Tuesday, November 10, 2009

[Architecture] TechED 2009 – Architecture Talk
Command Query Responsibility Segregation

The architecture talk of Udi Dohan,  SOA Specialist and Mastermind behind NServiceBus, was centered around current architecture layer schemes and real life scenarios and new ways of solving customer needs.

I really liked his talk and admit that he made me think critically on our current architecture approaches. This was by far the best architecture talk on TechED 2009. There were so many interesting ideas and concepts. This article sums them up.

Current n-tier Architecture Weaknesses

Software development is all about helping customers to solve problems and/or do some work. It only serves for something if there are added values and if the user intents were correctly discovered and satisfied. Udi stated that the current n-tier approach may not always provide the best way to achieve this goal.

Developers spend most of their time on building software infrastructures instead of concentrating on solving user needs. By having all these different layers in a n-tier architecture there is also the need for transforming data between them. This transformation makes maintainability and extensibility much more complicated.

Much overhead is added for data transformations. Functionalities that the user will not see in the end and that will cost performance (nothing is for free). No added value! The user is just interested in the final result – the application that he uses to achieve his goals.

If the application is not doing what the user needs than he will not be happy with it, even if the underlying architecture was from a technical point of view “perfectly” designed.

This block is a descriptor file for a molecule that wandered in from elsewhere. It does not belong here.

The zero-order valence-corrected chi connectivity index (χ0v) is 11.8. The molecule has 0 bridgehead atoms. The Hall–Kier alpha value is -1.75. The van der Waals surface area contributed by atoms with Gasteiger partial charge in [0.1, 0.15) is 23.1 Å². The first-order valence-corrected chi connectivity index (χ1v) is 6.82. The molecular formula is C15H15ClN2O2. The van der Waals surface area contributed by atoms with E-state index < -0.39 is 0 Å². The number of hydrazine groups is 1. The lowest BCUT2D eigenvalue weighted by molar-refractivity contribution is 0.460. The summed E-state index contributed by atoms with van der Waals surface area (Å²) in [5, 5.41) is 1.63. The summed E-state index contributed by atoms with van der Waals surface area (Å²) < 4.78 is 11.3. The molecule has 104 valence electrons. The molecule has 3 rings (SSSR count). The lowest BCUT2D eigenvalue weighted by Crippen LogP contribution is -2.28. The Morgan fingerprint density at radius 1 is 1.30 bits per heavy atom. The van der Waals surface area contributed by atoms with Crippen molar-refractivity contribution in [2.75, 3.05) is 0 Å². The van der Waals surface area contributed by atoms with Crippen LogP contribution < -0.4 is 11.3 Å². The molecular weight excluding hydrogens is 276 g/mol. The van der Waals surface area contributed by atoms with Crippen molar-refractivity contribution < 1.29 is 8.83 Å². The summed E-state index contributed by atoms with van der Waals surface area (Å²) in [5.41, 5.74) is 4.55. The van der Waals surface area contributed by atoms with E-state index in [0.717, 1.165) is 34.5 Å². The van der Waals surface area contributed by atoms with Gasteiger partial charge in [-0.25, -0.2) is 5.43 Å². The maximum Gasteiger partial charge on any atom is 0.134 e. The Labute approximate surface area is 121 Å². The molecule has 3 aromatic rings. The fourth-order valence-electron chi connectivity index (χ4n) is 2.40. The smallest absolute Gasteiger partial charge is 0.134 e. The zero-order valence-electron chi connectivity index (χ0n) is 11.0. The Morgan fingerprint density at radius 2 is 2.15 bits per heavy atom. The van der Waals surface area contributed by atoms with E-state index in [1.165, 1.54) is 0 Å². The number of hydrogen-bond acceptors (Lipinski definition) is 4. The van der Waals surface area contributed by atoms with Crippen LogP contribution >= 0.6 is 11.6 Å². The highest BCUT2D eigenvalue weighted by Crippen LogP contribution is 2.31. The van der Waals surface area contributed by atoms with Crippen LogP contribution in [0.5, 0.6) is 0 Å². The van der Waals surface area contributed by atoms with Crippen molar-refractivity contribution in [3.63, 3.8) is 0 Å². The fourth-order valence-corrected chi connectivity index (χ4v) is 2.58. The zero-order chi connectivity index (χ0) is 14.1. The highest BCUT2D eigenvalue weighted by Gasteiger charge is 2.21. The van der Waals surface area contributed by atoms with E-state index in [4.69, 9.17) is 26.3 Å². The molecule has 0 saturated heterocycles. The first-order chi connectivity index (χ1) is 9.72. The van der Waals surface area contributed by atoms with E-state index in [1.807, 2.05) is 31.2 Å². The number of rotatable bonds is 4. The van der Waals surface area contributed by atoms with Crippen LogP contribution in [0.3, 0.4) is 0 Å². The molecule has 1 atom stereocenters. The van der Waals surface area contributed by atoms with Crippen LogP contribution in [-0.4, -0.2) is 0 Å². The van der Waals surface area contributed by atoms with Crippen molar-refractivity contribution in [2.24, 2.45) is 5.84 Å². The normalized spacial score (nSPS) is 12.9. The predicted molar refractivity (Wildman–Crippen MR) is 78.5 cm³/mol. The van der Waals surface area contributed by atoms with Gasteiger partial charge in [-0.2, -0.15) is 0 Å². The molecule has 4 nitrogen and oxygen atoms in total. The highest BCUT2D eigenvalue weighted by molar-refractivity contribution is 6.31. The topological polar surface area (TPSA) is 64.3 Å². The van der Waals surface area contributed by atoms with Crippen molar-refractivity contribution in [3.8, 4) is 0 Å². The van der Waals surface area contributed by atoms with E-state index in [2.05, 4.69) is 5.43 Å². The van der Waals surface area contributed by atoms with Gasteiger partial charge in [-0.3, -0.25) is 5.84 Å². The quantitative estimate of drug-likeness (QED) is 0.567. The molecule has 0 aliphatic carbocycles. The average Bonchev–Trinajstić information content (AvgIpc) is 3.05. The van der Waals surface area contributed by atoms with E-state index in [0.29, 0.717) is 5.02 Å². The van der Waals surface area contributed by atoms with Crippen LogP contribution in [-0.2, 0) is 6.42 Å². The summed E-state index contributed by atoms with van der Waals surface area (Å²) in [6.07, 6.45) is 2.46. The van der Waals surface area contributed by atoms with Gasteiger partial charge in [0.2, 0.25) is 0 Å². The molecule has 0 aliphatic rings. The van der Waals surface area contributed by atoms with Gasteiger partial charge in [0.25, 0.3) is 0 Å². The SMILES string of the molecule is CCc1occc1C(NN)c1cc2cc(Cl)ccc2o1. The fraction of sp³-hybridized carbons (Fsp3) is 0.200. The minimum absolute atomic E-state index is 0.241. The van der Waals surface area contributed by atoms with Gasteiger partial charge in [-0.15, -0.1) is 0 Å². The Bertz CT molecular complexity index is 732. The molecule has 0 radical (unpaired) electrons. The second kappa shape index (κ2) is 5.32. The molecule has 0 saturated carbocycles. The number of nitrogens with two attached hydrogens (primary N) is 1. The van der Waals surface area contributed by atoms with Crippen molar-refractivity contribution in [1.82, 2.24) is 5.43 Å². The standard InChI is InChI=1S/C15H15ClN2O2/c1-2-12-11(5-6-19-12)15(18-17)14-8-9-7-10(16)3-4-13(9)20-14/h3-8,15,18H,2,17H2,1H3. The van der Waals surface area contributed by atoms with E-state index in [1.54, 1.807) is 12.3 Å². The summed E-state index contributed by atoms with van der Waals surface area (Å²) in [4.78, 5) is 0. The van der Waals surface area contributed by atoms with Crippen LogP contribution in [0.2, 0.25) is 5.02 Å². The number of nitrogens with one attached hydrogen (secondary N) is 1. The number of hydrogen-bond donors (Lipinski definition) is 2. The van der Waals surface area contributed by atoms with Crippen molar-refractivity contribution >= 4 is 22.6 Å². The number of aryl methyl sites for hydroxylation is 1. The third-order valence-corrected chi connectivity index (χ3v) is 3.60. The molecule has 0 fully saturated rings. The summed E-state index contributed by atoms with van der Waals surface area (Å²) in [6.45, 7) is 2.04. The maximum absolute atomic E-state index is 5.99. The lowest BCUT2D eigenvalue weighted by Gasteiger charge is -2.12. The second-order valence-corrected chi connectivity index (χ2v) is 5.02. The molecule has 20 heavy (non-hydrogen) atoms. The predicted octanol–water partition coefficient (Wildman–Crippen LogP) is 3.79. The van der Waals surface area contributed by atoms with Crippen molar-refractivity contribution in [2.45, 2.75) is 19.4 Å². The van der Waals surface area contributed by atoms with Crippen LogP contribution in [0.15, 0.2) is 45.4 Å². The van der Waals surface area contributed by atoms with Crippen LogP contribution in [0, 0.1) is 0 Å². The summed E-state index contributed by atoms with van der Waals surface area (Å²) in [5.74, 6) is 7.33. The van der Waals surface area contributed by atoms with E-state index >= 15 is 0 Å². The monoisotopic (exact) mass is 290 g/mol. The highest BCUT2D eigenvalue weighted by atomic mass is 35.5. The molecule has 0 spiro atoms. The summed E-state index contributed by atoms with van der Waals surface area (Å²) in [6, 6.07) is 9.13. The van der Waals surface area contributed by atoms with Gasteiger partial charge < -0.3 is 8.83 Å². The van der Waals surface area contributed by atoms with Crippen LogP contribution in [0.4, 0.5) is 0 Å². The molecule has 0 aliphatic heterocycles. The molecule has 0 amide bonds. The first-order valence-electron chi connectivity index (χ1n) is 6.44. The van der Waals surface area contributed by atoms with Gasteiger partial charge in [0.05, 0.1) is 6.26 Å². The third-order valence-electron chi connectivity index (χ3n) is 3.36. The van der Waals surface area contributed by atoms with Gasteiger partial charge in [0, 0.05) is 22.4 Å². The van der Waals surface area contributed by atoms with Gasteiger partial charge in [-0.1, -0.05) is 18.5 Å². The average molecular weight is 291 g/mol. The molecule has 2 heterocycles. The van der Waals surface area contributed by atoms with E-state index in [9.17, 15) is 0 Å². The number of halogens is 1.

That is why we need to break free from our current thinking and try to approach problems in another manner. Ideally the goal of software architecture is to come up with simple solutions for complex problems.

Udi presented a more simple way of displaying read only data in the UI (which is a use case that does not apply to all user needs but sometimes it is just what needs to be done). Let the UI have a direct connection to the “Persitent View Model” (in other words have a view in the DB for each view in the UI).

By doing it like this all intermediary steps are suppressed and when there is a change only the UI Layer and the corresponding views are affected. Simpler, easier to maintain and providing better performance! A win on each level!

This is not possible for all application scenarios but if possible it should be considered when designing application architectures.

Validation and Business Rules

The next topic concerned the separation of Validation and Business Rules: What is covered by Validation and what needs to be done in Business Rules? Udi provided a good explication, that says that Validation should be done upfront to assure that the input is correct (and only that). Business Rules apply to a combination of system states and business logic. They decide if the treatment must be continued or aborted.


Command Processing Layer Approach

If we consider a new layer approach that handles commands we could describe the different layers and their interaction as follows.

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Capturing User Intent

Udi gave an example of how to capture user intents and how to architecture the system that fulfills the user needs. He took an example of a ticket reservation system for a football stadium and how the IT system was built to satisfy the users.

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The user enters his needs into the system and gives information of what is acceptable (ex: 4 places together in a group, seat type, etc…). The systems then searches asynchronously if the user needs can be satisfied and alerts the user via email when it has finished (it either finds the places and reserves them or it doesn’t). Less frustrations for the user since it is the system that finds the places and reserves them (in fact working like an agent).



By using the Command Query Responsibility Segregation Principle that he introduced and having an asynchronous approach the system is more scalable, easier to maintain – and for the user – easier to use and understand.

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